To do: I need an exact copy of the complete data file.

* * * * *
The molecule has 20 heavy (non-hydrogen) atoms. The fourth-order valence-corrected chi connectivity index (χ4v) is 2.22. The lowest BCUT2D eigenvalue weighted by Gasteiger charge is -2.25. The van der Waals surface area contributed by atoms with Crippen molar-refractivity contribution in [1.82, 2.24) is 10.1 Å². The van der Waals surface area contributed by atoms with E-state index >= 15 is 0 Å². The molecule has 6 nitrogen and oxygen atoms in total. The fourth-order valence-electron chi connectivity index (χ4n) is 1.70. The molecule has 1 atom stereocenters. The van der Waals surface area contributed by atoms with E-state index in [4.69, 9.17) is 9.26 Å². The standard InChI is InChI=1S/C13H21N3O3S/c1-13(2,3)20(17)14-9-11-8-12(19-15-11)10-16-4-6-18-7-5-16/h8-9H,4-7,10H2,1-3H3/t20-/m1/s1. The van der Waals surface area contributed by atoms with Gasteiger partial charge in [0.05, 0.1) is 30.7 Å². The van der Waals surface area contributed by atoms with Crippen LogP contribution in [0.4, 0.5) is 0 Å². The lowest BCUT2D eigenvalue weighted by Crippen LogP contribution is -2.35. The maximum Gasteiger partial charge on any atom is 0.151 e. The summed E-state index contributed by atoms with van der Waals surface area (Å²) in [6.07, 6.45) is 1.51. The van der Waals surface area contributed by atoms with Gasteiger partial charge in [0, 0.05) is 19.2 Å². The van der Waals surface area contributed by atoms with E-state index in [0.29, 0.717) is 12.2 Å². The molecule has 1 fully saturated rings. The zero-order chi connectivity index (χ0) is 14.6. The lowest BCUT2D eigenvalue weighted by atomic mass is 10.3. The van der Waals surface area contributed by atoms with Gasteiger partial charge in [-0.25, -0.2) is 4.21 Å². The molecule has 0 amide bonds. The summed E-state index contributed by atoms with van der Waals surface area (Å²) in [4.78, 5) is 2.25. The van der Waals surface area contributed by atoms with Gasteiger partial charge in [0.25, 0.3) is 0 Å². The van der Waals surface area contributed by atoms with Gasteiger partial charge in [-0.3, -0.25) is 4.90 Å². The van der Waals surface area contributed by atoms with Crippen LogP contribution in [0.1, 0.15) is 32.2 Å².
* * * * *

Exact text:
The molecule has 20 heavy (non-hydrogen) atoms. The fourth-order valence-corrected chi connectivity index (χ4v) is 2.22. The lowest BCUT2D eigenvalue weighted by Gasteiger charge is -2.25. The van der Waals surface area contributed by atoms with Crippen molar-refractivity contribution in [1.82, 2.24) is 10.1 Å². The van der Waals surface area contributed by atoms with E-state index >= 15 is 0 Å². The molecule has 6 nitrogen and oxygen atoms in total. The fourth-order valence-electron chi connectivity index (χ4n) is 1.70. The molecule has 1 atom stereocenters. The van der Waals surface area contributed by atoms with E-state index in [4.69, 9.17) is 9.26 Å². The standard InChI is InChI=1S/C13H21N3O3S/c1-13(2,3)20(17)14-9-11-8-12(19-15-11)10-16-4-6-18-7-5-16/h8-9H,4-7,10H2,1-3H3/t20-/m1/s1. The van der Waals surface area contributed by atoms with Gasteiger partial charge in [0.05, 0.1) is 30.7 Å². The van der Waals surface area contributed by atoms with Crippen LogP contribution in [0.4, 0.5) is 0 Å². The lowest BCUT2D eigenvalue weighted by Crippen LogP contribution is -2.35. The maximum Gasteiger partial charge on any atom is 0.151 e. The summed E-state index contributed by atoms with van der Waals surface area (Å²) in [6.07, 6.45) is 1.51. The van der Waals surface area contributed by atoms with Gasteiger partial charge in [0, 0.05) is 19.2 Å². The van der Waals surface area contributed by atoms with E-state index in [0.29, 0.717) is 12.2 Å². The molecule has 1 fully saturated rings. The zero-order chi connectivity index (χ0) is 14.6. The lowest BCUT2D eigenvalue weighted by atomic mass is 10.3. The van der Waals surface area contributed by atoms with Gasteiger partial charge in [-0.25, -0.2) is 4.21 Å². The molecule has 0 amide bonds. The summed E-state index contributed by atoms with van der Waals surface area (Å²) in [4.78, 5) is 2.25. The van der Waals surface area contributed by atoms with Gasteiger partial charge in [0.25, 0.3) is 0 Å². The van der Waals surface area contributed by atoms with Gasteiger partial charge in [-0.3, -0.25) is 4.90 Å². The van der Waals surface area contributed by atoms with Crippen LogP contribution in [0.1, 0.15) is 32.2 Å².